WASHINGTON – Another surge in consumer prices in September pushed inflation up 5.4% from where it was a year ago, matching the highest shift since 2008 as tangled global supply lines continue to create havoc.
U.S. consumer prices rose 0.4% in September from August as the costs of new cars, food, gas, and restaurant meals all jumped.
The annual increase in the consumer price index matched readings in June and July as the highest in 13 years, the Labor Department said Wednesday.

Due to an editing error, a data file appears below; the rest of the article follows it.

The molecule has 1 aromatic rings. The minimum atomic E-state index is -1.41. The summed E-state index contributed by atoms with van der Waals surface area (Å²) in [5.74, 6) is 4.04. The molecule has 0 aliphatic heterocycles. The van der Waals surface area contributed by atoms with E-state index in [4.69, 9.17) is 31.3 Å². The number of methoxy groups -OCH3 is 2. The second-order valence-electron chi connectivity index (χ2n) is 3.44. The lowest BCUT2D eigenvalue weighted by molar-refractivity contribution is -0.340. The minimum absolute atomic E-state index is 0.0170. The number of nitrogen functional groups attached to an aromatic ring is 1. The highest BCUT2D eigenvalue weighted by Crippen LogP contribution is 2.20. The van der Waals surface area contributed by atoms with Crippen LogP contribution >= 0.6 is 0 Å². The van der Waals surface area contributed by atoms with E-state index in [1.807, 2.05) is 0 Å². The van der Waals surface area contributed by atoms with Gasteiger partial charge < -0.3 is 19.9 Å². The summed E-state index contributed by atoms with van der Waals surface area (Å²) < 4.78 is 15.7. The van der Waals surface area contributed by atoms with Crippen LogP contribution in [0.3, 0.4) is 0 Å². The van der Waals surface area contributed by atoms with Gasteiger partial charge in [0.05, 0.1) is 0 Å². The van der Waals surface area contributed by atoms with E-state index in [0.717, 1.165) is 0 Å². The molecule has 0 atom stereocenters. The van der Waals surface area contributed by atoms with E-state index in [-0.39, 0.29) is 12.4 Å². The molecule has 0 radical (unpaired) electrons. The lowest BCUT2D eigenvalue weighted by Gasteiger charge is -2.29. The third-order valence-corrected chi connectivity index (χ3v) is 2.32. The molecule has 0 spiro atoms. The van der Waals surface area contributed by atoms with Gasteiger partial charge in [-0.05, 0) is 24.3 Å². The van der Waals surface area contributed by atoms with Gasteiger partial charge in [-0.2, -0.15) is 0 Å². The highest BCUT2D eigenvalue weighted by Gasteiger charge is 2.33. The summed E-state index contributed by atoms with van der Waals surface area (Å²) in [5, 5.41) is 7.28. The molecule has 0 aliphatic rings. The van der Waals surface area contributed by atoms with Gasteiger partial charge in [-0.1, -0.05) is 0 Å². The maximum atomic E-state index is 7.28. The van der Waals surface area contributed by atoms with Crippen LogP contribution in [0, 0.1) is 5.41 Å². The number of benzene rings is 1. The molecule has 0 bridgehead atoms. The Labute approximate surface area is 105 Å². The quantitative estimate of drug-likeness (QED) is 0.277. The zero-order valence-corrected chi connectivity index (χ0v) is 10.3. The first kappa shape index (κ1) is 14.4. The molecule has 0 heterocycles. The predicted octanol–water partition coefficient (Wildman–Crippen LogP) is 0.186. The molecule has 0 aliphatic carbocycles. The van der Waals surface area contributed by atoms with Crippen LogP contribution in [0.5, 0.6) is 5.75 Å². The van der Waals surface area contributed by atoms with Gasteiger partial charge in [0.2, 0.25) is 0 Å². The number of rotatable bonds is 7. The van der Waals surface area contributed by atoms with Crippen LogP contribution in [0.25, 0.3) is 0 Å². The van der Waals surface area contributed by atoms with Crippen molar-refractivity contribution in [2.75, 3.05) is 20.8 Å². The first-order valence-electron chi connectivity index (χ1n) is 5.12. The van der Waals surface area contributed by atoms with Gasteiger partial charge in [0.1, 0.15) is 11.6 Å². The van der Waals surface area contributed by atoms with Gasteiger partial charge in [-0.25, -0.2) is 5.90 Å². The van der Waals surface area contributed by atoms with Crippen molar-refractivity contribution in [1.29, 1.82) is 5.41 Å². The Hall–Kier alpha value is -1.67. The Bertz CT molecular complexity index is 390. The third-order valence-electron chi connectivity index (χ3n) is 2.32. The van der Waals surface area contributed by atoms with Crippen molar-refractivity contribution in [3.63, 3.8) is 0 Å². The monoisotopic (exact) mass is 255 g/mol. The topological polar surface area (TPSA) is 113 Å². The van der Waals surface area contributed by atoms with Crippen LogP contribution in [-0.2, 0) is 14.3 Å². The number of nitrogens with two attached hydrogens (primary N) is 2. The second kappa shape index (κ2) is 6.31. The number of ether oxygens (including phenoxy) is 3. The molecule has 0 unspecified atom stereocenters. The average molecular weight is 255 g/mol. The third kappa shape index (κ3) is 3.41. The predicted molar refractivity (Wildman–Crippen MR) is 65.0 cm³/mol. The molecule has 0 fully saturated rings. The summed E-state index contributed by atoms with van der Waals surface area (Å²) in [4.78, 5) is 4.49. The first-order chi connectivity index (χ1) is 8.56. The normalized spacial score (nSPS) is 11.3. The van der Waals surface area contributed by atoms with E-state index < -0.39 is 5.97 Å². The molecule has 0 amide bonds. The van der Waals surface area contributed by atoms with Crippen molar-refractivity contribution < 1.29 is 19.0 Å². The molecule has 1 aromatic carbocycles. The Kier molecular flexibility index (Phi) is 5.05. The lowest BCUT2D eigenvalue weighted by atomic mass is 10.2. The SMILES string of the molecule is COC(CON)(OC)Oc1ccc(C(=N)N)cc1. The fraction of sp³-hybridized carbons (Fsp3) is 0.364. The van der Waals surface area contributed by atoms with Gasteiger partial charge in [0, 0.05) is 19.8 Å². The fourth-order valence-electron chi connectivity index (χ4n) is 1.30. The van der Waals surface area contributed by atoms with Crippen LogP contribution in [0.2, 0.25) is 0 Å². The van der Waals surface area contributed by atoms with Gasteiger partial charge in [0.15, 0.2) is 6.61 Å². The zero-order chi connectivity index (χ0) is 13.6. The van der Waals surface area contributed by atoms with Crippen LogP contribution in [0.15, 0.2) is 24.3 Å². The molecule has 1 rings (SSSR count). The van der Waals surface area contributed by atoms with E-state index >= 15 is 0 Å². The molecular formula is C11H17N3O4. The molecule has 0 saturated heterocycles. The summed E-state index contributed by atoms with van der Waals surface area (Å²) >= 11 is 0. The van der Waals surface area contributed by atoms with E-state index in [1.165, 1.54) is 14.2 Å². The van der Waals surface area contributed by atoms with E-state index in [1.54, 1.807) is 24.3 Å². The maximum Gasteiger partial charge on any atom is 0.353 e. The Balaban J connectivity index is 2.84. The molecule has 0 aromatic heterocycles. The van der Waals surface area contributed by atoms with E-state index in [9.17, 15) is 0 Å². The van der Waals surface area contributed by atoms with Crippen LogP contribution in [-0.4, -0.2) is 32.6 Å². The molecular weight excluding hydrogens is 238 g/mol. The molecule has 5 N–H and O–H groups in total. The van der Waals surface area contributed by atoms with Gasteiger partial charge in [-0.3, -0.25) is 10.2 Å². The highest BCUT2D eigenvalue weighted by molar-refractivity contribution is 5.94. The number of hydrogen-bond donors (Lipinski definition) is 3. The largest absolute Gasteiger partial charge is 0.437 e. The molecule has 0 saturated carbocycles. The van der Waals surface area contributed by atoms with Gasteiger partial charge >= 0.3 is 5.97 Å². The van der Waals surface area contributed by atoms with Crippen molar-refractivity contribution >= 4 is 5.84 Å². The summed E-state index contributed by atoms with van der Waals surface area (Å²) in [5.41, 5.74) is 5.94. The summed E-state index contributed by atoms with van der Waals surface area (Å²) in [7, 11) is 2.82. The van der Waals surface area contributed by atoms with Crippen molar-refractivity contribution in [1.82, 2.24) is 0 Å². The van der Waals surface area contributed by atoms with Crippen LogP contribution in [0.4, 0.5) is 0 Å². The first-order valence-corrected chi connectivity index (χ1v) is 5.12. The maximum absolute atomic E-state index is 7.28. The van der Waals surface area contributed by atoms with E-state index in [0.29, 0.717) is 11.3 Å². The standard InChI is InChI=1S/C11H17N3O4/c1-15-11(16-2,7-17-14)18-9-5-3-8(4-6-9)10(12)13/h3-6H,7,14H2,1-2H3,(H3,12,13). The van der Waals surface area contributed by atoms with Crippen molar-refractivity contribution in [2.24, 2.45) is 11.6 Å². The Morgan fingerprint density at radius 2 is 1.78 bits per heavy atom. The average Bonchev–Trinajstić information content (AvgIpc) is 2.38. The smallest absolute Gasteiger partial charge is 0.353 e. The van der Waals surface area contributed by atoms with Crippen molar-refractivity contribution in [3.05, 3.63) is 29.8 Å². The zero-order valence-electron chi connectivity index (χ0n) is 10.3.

Excluding the volatile food and energy categories, core inflation rose 0.2% in September and 4% compared with a year ago. Core prices hit a three-decade high of 4.5% in June.
The unexpected burst of inflation this year reflects higher prices for food and energy, but also for furniture, cars, televisions and other largely imported goods.
The latest inflationary data makes it even more likely the Fed will soon begin reducing its $120 billion a month in bond purchases, which are intended to keep longer-term interest rates low. Most analysts expect the Fed to announce such a move at its next meeting Nov. 3.